Ulysses S. Grant by Josiah Bunting & Arthur M. Schlesinger, Jr.
The American Presidents Series: The 18th President, 1869-1877 (American Presidents (Times))

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Synopsis

The underappreciated presidency of the military man who won the Civil War and then had to win the peace as well

As a general, Ulysses S. Grant is routinely described in glowing terms-the man who turned the tide of the Civil War, who accepted Lee's surrender at Appomattox, and who had the stomach to see the war through to final victory. But his presidency is another matter-the most common word used to characterize it is "scandal." Grant is routinely portrayed as a man out of his depth, whose trusting nature and hands-off management style opened the federal coffers to unprecedented plunder. But that caricature does not do justice to the realities of Grant's term in office, as Josiah Bunting III shows in this provocative assessment of our eighteenth president.

Grant came to Washington in 1869 to lead a capital and a country still bitterly divided by four years of civil war. His predecessor, Andrew Johnson, had been impeached and nearly driven from office, and the radical Republicans in Congress were intent on imposing harsh conditions on the Southern states before allowing them back into the Union. Grant made it his priority to forge the states into a single nation, and Bunting shows that despite the troubles that characterized Grant's terms in office, he was able to accomplish this most important task-very often through the skillful use of his own popularity with the American people. Grant was indeed a military man of the highest order, and he was a better president than he is often given credit for.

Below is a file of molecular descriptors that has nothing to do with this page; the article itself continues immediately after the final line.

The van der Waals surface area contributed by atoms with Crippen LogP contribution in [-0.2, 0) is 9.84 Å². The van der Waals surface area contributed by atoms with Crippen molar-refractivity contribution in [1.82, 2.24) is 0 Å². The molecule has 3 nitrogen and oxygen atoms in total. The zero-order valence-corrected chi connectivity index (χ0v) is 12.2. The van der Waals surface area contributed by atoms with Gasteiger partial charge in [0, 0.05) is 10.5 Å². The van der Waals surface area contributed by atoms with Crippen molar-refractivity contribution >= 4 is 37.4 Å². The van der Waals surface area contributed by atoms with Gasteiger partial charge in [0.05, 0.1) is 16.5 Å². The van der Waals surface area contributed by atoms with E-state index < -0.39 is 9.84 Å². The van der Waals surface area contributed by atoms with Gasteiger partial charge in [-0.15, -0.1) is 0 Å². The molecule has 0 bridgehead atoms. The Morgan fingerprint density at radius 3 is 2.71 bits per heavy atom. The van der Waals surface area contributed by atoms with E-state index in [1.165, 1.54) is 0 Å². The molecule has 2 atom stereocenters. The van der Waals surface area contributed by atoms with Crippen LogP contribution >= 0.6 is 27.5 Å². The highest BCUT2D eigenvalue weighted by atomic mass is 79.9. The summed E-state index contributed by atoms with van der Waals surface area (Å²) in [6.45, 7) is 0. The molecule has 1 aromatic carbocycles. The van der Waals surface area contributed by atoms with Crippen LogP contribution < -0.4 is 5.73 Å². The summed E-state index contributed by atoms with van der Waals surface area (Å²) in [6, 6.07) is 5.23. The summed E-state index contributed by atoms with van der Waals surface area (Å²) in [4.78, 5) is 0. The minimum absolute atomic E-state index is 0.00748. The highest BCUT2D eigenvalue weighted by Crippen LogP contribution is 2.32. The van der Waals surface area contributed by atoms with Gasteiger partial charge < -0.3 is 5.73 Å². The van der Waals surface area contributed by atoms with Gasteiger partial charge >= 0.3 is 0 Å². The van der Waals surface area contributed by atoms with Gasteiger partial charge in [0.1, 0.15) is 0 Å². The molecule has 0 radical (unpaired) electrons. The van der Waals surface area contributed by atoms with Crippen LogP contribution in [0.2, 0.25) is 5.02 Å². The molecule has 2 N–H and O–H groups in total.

About Josiah Bunting & Arthur M. Schlesinger, Jr.

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A Rhodes Scholar and a decorated army officer, Josiah Bunting III served in Vietnam and was superintendent of the Virginia Military Institute for eight years. He is the author of the novels All Loves Excelling, The Lionheads, The Advent of Frederick Giles, and An Education for Our Time. Bunting is also a classical pianist and a long-distance runner. He lives in Newport, Rhode Island.
 
Published September 8, 2004 by Times Books. 205 pages
Genres: Biographies & Memoirs, History, Political & Social Sciences, War. Non-fiction

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not a prominent man in the Corps, but respected by all.” No one back home expected him to survive the Military Academy, much less to become a hero of the Mexican War, a conflict he regarded from the outset as unjust but served in nonetheless, writing to a friend, “Experience proves that the man w...

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The New York Times

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Michael Korda and Josiah Bunting III are the latest revisionists to rub some tarnish off Lincoln's idolized general.

Nov 14 2004 | Read Full Review of Ulysses S. Grant: The America...

Publishers Weekly

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Korda does about as good a job of bringing Grant to life as possible and handles all the essential set pieces—Grant as Mexican War officer, Civil War general, president and author of masterful memoirs on the eve of his death—with much skill.

Jul 26 2004 | Read Full Review of Ulysses S. Grant: The America...

Publishers Weekly

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This study is among the best in the notable series of short presidential biographies presided over by Arthur M. Schlesinger Jr. While recent biographers have taken a more sympathetic view of Grant

Jun 14 2004 | Read Full Review of Ulysses S. Grant: The America...

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